Eight months after the people of Nkari community in Ini Local Government Area of Akwa Ibom State and their neighbours in Usaka Ukwu, Ikwuano Local Council of Abia State signed a Memorandum of Understanding to embrace peace, normal activities are yet to return..
Edujandon.com reports that the MoU was signed to put an end to the protracted boundary war which had claimed many lives and led to the looting of agricultural produce on both sides.
Nkari with a population of 9,900 according to 2006 census was enmeshed in boundary and farmland ownership dispute with the people of Ariam Usaka in Abia State back in late 1940s and the clash was renewed in 2020.
In the year 2021 alone, about 18 persons from both States lost their lives to the crisis before a peace accord by the Joint Peace Agreement Drafting Committee was signed in January 26, 2022, in the presence of the Head of the Army Camp, Lt N.G. Kebbe, the two Local Government Chairmen of Ikwuano and Ini, Chief Steve Mpamugo and Hon. Israel Idaisin, respectively, as well as other relevant stakeholders.
The agreement, among others, specified that both parties must embrace the part of peace, re-cultivate the old cultural practices of unhindered visits, free movement and avoidance of provocation and the use of arms in whatever circumstances over the disputed areas.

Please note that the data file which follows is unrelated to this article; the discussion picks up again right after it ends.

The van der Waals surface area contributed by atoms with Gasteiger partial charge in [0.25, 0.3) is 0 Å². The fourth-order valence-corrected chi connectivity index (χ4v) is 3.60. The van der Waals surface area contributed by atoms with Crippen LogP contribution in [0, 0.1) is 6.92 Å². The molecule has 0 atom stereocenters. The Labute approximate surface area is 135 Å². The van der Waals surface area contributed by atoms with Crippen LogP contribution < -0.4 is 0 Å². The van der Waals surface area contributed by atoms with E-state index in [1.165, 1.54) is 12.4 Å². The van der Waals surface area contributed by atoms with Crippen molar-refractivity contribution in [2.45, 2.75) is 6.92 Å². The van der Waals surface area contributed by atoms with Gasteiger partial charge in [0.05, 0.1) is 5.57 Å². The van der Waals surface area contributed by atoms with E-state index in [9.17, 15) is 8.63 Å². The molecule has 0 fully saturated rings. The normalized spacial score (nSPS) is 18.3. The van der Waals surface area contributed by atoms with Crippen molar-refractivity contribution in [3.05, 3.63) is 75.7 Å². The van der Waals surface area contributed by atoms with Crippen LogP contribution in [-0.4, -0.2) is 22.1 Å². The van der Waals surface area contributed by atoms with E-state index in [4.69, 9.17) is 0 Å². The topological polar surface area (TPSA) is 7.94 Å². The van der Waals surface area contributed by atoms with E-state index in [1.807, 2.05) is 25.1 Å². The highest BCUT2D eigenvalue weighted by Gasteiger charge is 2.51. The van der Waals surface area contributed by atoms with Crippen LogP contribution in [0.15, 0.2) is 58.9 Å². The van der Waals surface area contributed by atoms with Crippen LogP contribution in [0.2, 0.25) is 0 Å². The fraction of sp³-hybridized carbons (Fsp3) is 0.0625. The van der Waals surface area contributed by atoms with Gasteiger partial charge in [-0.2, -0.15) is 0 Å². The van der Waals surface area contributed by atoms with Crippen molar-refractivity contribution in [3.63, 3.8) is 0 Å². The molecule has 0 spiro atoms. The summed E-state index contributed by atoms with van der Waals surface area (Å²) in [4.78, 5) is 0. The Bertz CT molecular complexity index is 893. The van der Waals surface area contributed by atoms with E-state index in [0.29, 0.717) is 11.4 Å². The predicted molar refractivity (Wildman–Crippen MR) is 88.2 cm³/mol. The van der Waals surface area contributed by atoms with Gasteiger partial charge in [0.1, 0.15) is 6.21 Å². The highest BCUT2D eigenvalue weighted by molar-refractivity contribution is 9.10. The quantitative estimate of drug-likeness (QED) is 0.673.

However, it is one thing to survive a war and another to survive the peace. Relationships can never be the same as they were before the eruption of war.
Nkari, one of the communities in Ini Local Government, the food basket of the State is known for industry and hard-work but suffers a total disconnect from basic amenities that can make life comfortable such as good road, healthcare centre, school, portable water and electricity which are seen in other parts of the State.
Though they have lamented non-government presence, the crisis at the time had worsened the existing bad situation of the people and made them resign to their fate.
Since the renewal of the crisis in 2020, schools in the community had remained shut, with no sign of reopening as teachers posted to the schools have refused to resume duties despite the peace accord signed early this year between the warring parties.
A visit to the only secondary school in Nkari, Community Secondary School, Nkari and the only Primary school, Methodist School Mbente all in Ini Local Government Area left less to be desired as the schools were not only in desolation but many building blocks were in the state of decrepit.
A greater portion of the community secondary school had been overgrown with grasses. But the field facing the administrative block that also housed the classrooms was cut by Nkari youths, maybe in preparation for the September school resumption which never came into fruition after all.